As Australia dragged its feet on a full lockdown, Hong Kong ramped up its efforts to keep the coronavirus pandemic at bay.
Last week, Hong Kong’s chief executive Carrie Lam suspended liquor licenses pointing out that “people get intimate when they get drunk.”
While Australia uses the army to help enforce a rule that sees returning Australians spend their 14-day quarantine in hotels, there are still lessons Scott Morrison could learn from Lam’s strategy to flatten the curve, especially since Hong Kong has been through all of this before.
Hong Kong British expat of 20 years, Genevieve Spizzirri, is an art teacher and photographer. COVID-19 is the third public health crisis Spizzirri and her husband, Pete, have faced in Hong Kong, with SARS in 2003 resulting in 299 deaths in Hong Kong alone, and Swine Flu in 2009. They live on the island with their two children, Evie aged 10 and Ollie aged 12.
Hong Kong, just breathing distance away from China, responded quickly to Wuhan’s December outbreak of COVID-19 due to its experience with SARS and Swine Flu.
Swift action by Hong Kong authorities put the city weeks ahead of the rest of the world in terms of living with self-distancing protocols, calling a state of emergency - which included the shut down of schools on January 25 just three days after the first two cases arrived on Hong Kong soil. Australian schools are still open today.
The Spizzirri family are now in their ninth week of school closures and social distancing.
Life over the past couple of months has been testing for them. Leading a cosmopolitan city lifestyle, they are living on top of each other in their three bedroom, high rise apartment in Tai Hang against the back-drop of a masked population and semi-functioning city. Hong Kong, a bustling city loved for its high energy, is now a shadow of its former self with quiet city streets and empty tourist spots. Many offices have been closed since the Chinese New Year, as businesses implemented working from home policies, and many restaurants, shops, public places, such as museums, gyms and swimming pools have closed.
“The containment measures for COVID-19 were announced at the start of the Chinese New Year Break,” Spizzirri says. “We knew on Saturday January 25 that children would not be returning to school for two weeks after the holiday. This time was extended and extended again.” There was hope for an April 20 reopening, Spizzirri adds, but with expats now rushing back from Europe this will probably change.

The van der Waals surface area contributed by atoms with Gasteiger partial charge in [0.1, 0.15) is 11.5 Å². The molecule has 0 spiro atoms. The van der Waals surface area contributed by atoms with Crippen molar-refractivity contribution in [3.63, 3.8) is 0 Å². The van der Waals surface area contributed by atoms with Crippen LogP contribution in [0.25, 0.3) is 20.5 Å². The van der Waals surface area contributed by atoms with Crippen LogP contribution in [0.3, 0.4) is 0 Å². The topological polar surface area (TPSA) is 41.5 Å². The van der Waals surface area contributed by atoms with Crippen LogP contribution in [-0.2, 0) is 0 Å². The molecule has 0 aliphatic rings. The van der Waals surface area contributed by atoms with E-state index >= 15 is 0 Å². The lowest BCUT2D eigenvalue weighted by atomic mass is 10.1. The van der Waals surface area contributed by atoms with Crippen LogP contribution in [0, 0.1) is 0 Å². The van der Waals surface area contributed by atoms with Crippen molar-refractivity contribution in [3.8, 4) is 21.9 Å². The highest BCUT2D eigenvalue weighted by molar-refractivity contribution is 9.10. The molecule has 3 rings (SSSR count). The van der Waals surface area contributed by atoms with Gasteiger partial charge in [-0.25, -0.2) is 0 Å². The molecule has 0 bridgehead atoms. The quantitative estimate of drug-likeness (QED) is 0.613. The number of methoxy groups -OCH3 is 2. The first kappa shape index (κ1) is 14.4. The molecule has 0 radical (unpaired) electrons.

As a part-time art teacher at a British School, Spizzirri says: “The impact of school closures has been the hardest. I am still teaching a full timetable for my school students, and my children are on a home-school regime with a full timetable online. I am therefore doing double teaching.”
The lack of social interaction has been difficult for the children she explains. A situation made worse by the exodus of expats. Ironically many expats flew back to Europe and the US to feel safer.
“Not many of their friends are left here, so it’s hard on them,” she says. “There is no social contact, and the children are at home during school hours being taught live lessons online.” However, the training and online systems have been “excellent” she says. Despite being concerned about teaching a visual subject, Spizzirri says: “I’ve had to adapt – and adapt fast.”
“There are video introductions for each day, full lessons posted, and expectations adjusted according to their resources and location (several kids are abroad). Assemblies are recorded and there are Zoom lessons (like big Skypes with several kids) which are pastoral. The teachers are all online all day so that they can help and answer questions. Everything is turned in through the system.
“I’ve had to become a ‘YouTuber’ and learn lots of skills around videoing and presenting, and teaching with far fewer resources. Every piece of work I set, I get emails telling me that they don’t have pens/paints/paper at home!”
As for her own children, she says they do their best to work on their own, and then she helps them around her own teaching. Help is important, “if you want them to produce the quality of work they are capable of,” she says. “I see this from both sides – as a teacher, I know what my students are capable of and I know what little things I do in the course of a lesson to make that happen. Students are exhausted with screens so making more or longer videos doesn’t help.”